Bullying and depression take on a new meaning

Bullying and depression take on a new meaning

Claire Fahy
Sports Editor

The school bus. The playground. The hallway. And now the computer screen.


One hundred 60 thousand kids did not attend school today for fear they would have to face the torment and torture of bullying, according to the National Education Association. Nearly a quarter of all children consider themselves bullied according to the National Crime Survey. The advent of social networking makes it impossible for kids to escape the torment they face at school since it follows them on Twitter and friends them on Facebook.

Former Rutgers freshman Tyler Clementi is just one of the most recent and tragic examples of the toll such bullying can take and the level to which humiliation is magnified when social media is involved. Five days after his college roommate tweeted about Clementi’s relationship with a male student and used a webcam to spy on the couple while they were alone in their dorm, Clementi posted a final Facebook status and jumped to his death off the George Washington Bridge.

“Roommate asked for the room till midnight. I went into molly’s [sic] room and turned on my webcam. I saw him making out with a dude. Yay,” tweeted Clementi’s roommate, Dharun Ravi.

Bullying through use of social media is not confined to college, but can begin as early as third grade as kids have unmonitored access to cell phones and computers.

“Seeing something online is more traumatic than hearing it,” a National Suicide Prevention Lifeline volunteer who asked not to be named, said. “When it’s online it’s always with you. Also, kids hide behind it.”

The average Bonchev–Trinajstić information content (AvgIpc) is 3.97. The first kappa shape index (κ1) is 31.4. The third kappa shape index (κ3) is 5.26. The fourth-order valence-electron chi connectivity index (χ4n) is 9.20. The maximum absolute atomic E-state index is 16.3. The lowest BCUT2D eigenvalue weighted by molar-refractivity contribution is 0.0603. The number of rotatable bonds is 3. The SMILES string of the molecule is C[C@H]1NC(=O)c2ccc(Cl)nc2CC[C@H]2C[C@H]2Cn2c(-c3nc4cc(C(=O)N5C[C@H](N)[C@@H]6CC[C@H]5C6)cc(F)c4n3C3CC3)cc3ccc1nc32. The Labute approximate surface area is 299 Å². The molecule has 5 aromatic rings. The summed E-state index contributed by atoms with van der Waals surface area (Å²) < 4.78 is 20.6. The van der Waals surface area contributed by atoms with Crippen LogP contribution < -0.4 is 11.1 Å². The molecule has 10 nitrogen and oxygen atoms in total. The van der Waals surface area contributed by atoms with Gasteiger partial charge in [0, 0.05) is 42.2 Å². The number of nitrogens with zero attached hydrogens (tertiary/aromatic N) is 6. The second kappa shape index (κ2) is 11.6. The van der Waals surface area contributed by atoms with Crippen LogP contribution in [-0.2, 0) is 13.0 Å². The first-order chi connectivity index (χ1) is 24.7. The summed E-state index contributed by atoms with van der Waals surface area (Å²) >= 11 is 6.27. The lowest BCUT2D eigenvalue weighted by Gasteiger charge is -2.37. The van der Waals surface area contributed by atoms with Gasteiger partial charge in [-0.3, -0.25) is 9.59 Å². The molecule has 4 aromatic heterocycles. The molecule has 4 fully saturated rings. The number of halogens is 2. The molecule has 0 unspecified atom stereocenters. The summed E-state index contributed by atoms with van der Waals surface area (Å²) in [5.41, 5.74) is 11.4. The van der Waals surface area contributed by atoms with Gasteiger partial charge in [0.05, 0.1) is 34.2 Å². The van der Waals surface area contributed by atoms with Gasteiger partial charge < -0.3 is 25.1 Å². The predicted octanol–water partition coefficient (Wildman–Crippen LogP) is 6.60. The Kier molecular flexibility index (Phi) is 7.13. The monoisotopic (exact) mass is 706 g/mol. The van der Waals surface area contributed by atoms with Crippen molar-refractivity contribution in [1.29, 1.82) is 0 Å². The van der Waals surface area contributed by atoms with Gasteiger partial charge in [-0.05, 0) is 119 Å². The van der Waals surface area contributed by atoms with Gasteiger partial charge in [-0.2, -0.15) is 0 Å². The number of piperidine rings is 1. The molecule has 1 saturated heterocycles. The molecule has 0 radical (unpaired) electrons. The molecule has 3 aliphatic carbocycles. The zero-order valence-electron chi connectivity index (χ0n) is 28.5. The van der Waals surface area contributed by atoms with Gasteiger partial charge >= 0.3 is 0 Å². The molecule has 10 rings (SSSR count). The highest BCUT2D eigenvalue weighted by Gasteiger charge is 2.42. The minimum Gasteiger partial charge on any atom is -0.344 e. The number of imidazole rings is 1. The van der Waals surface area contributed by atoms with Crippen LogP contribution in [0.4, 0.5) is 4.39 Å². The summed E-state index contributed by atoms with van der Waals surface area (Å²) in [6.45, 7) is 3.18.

While Ravi’s trial and conviction for invasion of privacy, among other charges, has received widespread media attention and outrage across the country, it is only one of millions of examples of the harm caused by bullying. Thirteen million students are bullied every year, according to the Bully Project website.

“Bullying is the worst for young teens,” the Lifeline volunteer said. “They haven’t established their own self-assurance or self-awareness, and so it gets the better of them.”

Ninety percent of students from the fourth through the eighth grade say they are bullied, according to the website of the non-profit “Make Beats not Beat Downs.”

“We need to dispel this myth that bullying is just a normal rite of passage, that it’s some inevitable part of growing up,” President Obama said in a video released by the White House. “It’s not … you didn’t do anything wrong. You didn’t do anything to deserve being bullied and there is a whole world waiting for you filled with possibilities.”

Obama is not the only prominent figure lending his image to the anti-bullying movement. Through the It Gets Better foundation, thousands of celebrities, politicians, and normal YouTube subscribers have posted videos with messages of support to victims of bullying.

“However bad it is now, it gets better,” Dan Savage, founder of the foundation, said in its inaugural YouTube post. “Your life can be amazing, but you have to tough this period of your life out. You have to live your life so that you’re around for it to get amazing.”

Savage and his partner Terry Miller created the foundation in response to suicides of lesbian, gay, bisexual and transgender students across the country who were succumbing to the pressure of bullying and taking their own lives. Since its creation, the foundation’s ranks have been joined by the likes of Representative Nancy Pelosi, Ke$ha and the staff of Facebook.

“Life instantly got better,” Miller promises in the video. “Living well is the best revenge.”